For a meme to survive and spread in a competitive environment it must have attributes which give it advantages over other memes. Whilst advantageous to the meme they do not have to be to the benefit of the host. A new method to make blades sharper is valuable knowledge and will either spread throughout a population, if allowed to do so, or will be guarded jealously by those who already possess that knowledge. Either way its efficacy is an attribute which will guarantee its retention. On the other hand, an idea such as “life after death” has the attribute that, since people are scared of death, a belief in a hereafter is likely to be a popular notion and, indeed, is. Such a belief may or may not benefit the host. If it removes the fear of death to the extent that, say, martyrdom is positively welcomed, the host clearly does not benefit; at least in this life!

A meme may improve its prospects for survival if it becomes part of what Dawkins termed a “memeplex”. This is a situation where a number of compatible memes join together in a manner that is mutually supportive, and may be seen as a roughly analogous situation to that where genes work in concert with other genes in the genome. Political and religious beliefs and also the combined knowledge of experts such as blacksmiths or builders can be seem as memeplexes and they clearly help to secure the longevity of the memes of which they are composed.

Memes and memeplexes may evolve as alchemy evolved into chemistry or religions change over time. They are subject to outside influences and so they adapt. Memes may also die and be replaced by other memes as did the ether which scientists had always thought existed until the end of the 19th century. Whatever its fate however, its fate is dependent on a whole complex of variables which may or may not include its truth or its positive value to its host.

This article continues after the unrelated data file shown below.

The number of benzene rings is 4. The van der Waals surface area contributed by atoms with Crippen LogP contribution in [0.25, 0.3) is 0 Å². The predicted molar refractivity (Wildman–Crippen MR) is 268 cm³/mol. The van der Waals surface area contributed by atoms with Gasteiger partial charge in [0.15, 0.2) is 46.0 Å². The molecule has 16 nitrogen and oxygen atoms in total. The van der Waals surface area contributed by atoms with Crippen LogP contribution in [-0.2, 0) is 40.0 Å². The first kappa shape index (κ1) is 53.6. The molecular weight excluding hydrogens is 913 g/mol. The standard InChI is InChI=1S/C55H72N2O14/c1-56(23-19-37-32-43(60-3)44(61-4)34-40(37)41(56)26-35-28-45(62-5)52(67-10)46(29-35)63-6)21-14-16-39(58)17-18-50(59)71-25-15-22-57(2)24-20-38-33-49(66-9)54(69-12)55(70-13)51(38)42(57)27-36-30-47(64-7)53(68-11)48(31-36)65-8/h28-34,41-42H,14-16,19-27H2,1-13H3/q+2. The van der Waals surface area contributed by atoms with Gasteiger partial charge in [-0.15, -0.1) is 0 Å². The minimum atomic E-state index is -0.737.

The whole “meme” concept, as was mentioned above, has been severely criticised as being, at best, poorly defined and, at worst, totally unscientific. Dawkins initially defined a meme as a noun that “conveys the idea of a unit of cultural transmission, or a unit of imitation” and there have been further attempts to define it more closely. He did not expect or intend for the concept to be taken up, away from the original context, with quite the enthusiasm it has been, and must have been as surprised as to its “success” as he was at the popularity of his book, “The Selfish Gene”. He has repeatedly cautioned that the analogy between memes and genes should not be taken too far and saw the whole idea as simply being one way to look at the way ideas spread and evolve. It is dangerous to simplify complex phenomena, subject to numerous and often unknown variables, into simple models, without attaching very strong caveats, and Dawkins has always been aware of this. Perhaps it is safest and most useful to view “meme” as one means by which one can get an idea as to how ideas, and particularly bad ideas, can contrive to spread so effectively in a culture; but without jettisoning the well founded theories provided by psychologists, sociologists and others.

In the meantime, the “meme, meme” continues to spread and evolve. Within its memeplex, memetics, it may eventually become another unexceptionable term and a tool to shed light on the complexities of culture, perhaps not. It continues, though, to branch out in meaning and usage, in diverse cultural directions, evolving all the way, and seems set, less than 40 years after its was first coined by Richard Dawkins, to become a fixture of our cultural universe and our lexicon.

Mark Jordan is a writer, researcher and music promoter, based in London. He can be reached on mrkjordan61@gmail.com